What’s Up Doc column: Rare disease causes tumors, can occur at any age
Columns share an author’s personal perspective.
Q: What is Langerhans histiocytosis disease?
A: Langerhans cell histiocytosis (LCH), sometimes called histiocytosis X, is a rare cancer (or maybe more accurately a “cancerlike” condition, as some researchers note it also seems to have some properties of an autoimmune condition) where histiocytes (a type of immune cell found in the bone marrow, bloodstream, skin, liver, lungs, lymph glands and spleen that helps destroy foreign materials and fight infection) begin to over-multiply and form tumors (an abnormal mass of tissue). It is not an infectious condition and does not appear to be genetic (it does not seem to run in families). Langerhans histiocytes are specifically found in the skin, mucous membranes and certain other locations. Although this condition can occur at any age and in anyone, it is more common in males than females, and most commonly presents in childhood between the ages of 1 and 3. It is diagnosed in about 1 per 200,000 Americans per year.
LCH can occur in bone (the most common presentation, occurring in three-quarters of LCH patients and possibly causing pain and affecting function; the skull is the most common bone involved in kids), can cause certain types of rash (skin is affected in about 40% of patients), and less commonly (in 5-20% of patients) can affect other organs (ears, eyes, teeth, spleen, liver, central nervous system/CNS, gastrointestinal/GI, others) and their functions (for example causing diabetes insipidus, seizures, headaches, and/or other symptoms from CNS involvement, breathing issues from lung involvement, GI symptoms from liver/GI involvement, other symptoms). It can also cause general non-specific symptoms like weakness, fatigue, fever, swollen glands and other symptoms.
LCH is suspected based on symptoms, and also possibly when a test is ordered (for example an X-ray due to bone pain or limp) and the findings are suggestive of possible LCH. The larger number of organs that can possibly be affected, and the variability in symptoms and presentation, can make the diagnosis a bit tricky in some cases (especially in older patients). Certain blood tests, other imaging tests (depending on the symptoms, X-rays, CT, MRI and/or other tests may be indicated) and finally a biopsy with examination of the tissue under a microscope, may all be indicated to help make the diagnosis. An important part of this workup is to determine the extent/staging of disease.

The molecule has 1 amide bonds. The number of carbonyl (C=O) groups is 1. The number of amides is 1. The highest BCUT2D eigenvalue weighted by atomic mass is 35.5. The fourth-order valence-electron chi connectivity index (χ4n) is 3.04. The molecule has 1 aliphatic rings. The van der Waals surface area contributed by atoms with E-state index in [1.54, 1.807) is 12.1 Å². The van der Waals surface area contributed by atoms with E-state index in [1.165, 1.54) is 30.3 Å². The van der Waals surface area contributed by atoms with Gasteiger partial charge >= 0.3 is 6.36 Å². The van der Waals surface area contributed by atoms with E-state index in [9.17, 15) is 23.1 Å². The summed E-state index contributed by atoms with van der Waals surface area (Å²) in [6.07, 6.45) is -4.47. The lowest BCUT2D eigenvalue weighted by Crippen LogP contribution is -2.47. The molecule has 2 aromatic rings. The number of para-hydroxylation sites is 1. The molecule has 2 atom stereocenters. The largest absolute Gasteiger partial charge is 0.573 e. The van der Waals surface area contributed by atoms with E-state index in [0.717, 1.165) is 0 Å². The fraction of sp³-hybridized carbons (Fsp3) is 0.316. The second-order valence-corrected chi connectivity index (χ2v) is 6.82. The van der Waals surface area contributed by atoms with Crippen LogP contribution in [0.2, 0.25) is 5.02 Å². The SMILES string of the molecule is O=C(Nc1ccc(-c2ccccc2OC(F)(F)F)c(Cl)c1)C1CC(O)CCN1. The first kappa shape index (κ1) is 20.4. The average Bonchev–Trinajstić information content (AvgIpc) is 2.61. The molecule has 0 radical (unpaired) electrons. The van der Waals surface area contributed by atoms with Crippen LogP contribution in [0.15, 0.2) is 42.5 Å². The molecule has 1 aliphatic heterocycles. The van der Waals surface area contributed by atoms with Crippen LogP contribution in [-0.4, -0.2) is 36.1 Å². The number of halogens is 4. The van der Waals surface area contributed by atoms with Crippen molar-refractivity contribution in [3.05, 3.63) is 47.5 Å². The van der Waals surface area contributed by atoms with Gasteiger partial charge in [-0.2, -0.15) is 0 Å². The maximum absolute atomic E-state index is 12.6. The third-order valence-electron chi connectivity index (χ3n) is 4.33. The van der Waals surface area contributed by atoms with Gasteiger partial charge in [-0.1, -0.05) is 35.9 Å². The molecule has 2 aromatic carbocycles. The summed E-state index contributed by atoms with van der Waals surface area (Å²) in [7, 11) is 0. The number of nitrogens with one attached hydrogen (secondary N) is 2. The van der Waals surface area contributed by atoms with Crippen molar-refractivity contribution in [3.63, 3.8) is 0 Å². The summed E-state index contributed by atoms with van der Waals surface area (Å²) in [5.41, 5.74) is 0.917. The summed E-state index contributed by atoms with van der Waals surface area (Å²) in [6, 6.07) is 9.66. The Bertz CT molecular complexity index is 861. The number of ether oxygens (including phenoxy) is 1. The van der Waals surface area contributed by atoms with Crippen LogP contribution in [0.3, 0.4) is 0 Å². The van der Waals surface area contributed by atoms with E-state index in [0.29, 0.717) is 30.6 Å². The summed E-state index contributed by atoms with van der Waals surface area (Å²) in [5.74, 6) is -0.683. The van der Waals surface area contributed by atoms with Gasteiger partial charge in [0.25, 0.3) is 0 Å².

The staging of the severity of LCH depends on the specific ways the disease affects the specific patient. The first step is to determine if the patient has one organ system involved (for example, is it localized to only bones, only skin, etc.; this single-organ disease presentation is more common in older kids) or multiple organ systems (the more common presentation in kids under age 3). In addition, certain organ system involvement is thought to make the disease higher risk (for example, the hematopoietic system where blood cells are made, liver, spleen and sometimes the lungs are considered higher risk organs).
As this is overall a rare disease, the specific best treatments are not completely elucidated, and hence many patients diagnosed with LCH benefit from enrolment in a clinical trial where state-of-the-art treatments are being evaluated. Depending on the location and extent of disease, treatments may include surgery (to remove the tumor, especially indicated when there is a single-organ system involved and surgery is possible), radiation therapy, and/or chemotherapy, not dissimilar to how many cancers are treated. The specific chemotherapeutic agents used depend on the patient’s specific disease and clinical status, and are one of the factors being evaluated in many of the clinical trials. All LCH patients need to be carefully followed to evaluate for possible progression of disease.
The prognosis of LCH is very variable. In many young children with lower-risk disease (single-organ system involved) the condition may resolve on its own, and/or surgery for the identified tumor may be curative (“curative” here is defined to be no disease recurrence within five years). Many patients with multi-system involvement, and even many with high-risk organ involvement, respond well to treatments (usually chemotherapy for these patients). One website I found from St. Jude’s Children’s Hospital noted that 99% of low-risk LCH patients and 80% of high-risk patients survive at least five years. Complications from the disease and/or treatments (for example, orthopedic complications from the required surgery or from the disease itself) can occur.
Although LCH is an uncommon disease, the present treatments often yield an overall good prognosis, and ongoing studies will hopefully improve on these even more. As with all rare diseases, if you or a loved one are diagnosed with LCH it is a good idea to be treated by specialists with experience and expertise specifically in this rare condition.
Jeff Hersh, Ph.D., M.D., can be reached at DrHersh@juno.com.